Other companies have voiced concern over the weakening of the EU economy that represents the market for two thirds of all Swiss exports.

Media group Kudelski called for tax breaks on research and development as it slashed 90 Swiss jobs on Tuesday.

Recession short lived

Other firms, such as scent and flavour specialists Givaudan, decided to move Swiss-based jobs abroad to be closer to developing economies that represent greater sales growth for the company.

Switzerland is almost certainly headed for a recession, according to Bank Sarasin economist Ursina Kubli. Swiss manufacturers have recently indicated dangerously low levels of new orders, while the latest confusing signals from Greece threaten to scupper plans to save the country from bankruptcy.

But Kubli expects negative Swiss GDP (gross domestic product) growth to last just a few months and begin recovering from the middle of next year.

“Our optimism is driven by the monetary policies of many countries that will boost economic growth,” Kubli told swissinfo.ch.

When growth picks up again – as expected – manufacturers will again increase output, thus saving jobs, she argued.

Swiss unemployment

Switzerland’s unemployment rate of 2.8% is one of the best in the world. The mean monthly rate so far this year stands at 3.1% - compared to 3.9% in 2010.

Some 111,344 people were registered as unemployed in September, according to Seco.

That is 28,696, or 20.5%, fewer than the same month last year.

Some 17,932 young people (aged 15-24) were out of work in September, a quarter fewer than a year ago.

Seco reported 19,435 open job positions in the Swiss market, up 851 posts from last month.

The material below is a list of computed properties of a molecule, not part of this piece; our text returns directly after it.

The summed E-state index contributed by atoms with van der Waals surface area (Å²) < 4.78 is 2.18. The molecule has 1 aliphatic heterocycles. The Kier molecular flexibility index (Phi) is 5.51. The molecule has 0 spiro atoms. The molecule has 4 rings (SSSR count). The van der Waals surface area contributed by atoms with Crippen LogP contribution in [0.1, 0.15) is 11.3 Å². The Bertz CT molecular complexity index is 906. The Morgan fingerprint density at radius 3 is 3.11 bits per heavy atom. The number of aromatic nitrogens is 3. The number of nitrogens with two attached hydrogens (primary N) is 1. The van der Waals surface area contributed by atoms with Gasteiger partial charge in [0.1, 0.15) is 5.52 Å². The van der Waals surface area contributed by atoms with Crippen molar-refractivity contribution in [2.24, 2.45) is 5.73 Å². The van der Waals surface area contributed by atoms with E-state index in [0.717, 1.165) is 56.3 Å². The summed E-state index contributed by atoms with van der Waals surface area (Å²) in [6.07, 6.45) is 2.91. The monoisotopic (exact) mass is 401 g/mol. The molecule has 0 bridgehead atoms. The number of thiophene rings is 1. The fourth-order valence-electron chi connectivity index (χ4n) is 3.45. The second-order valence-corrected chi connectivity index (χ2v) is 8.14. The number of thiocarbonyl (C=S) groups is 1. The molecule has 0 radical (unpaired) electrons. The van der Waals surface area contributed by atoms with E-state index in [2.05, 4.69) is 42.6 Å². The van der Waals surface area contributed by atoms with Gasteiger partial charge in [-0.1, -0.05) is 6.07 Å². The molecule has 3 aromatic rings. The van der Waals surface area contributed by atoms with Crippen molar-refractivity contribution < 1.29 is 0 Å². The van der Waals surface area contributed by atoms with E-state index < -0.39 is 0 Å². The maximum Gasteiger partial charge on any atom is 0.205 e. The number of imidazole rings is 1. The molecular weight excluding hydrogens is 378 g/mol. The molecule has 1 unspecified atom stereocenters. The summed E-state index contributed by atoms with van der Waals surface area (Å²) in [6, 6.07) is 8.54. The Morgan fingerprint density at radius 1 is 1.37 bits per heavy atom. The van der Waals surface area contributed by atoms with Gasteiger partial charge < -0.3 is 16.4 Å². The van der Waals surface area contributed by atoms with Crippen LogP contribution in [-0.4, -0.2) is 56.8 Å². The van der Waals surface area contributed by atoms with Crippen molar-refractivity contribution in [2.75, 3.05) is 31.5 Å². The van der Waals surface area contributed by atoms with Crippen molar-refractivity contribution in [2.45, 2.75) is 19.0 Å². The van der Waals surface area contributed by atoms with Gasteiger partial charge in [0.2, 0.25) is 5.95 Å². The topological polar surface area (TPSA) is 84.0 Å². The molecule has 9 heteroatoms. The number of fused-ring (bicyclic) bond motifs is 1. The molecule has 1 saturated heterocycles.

Several major firms have announced job cuts this year, led by the two big banks UBS and Credit Suisse.

Some 400 UBS positions will be lost in Switzerland as the bank cuts its workforce by 3,500. Credit Suisse did not specify how many of its 3,500 job losses will take place in Switzerland, but most posts are expected to be culled in the US and Britain.

Drugs maker Novartis will shed 1,100 Swiss jobs amongst its 2,000 worldwide cuts. Last year, Roche said 770 positions would be lost in Switzerland out of a total of 4,800.

Media firm Kudelski will cut 270 global jobs – 90 in Switzerland.

Electrical parts manufacturer Huber + Suhner will move 80 Swiss-based jobs to Tunisia and Poland.

Chemical maker Hunstman has said it will transfer some 100 Basel-based jobs to “key markets”.

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European unemployment rates

More than 16 million people were unemployed in the 27 EU member states in September, according to official figures.

Some 174,000 more people were without jobs compared to August. That corresponds to an average rate of 9.7% in September compared to 9.6% the previous month.

Spain has the worst unemployment rate of 22.6% with Austria has the best, at  3.9%.

Some 5.9% of the workforce is unemployed in Germany, 8.1% in Britain, 9.9% in France and 17.6% in Greece.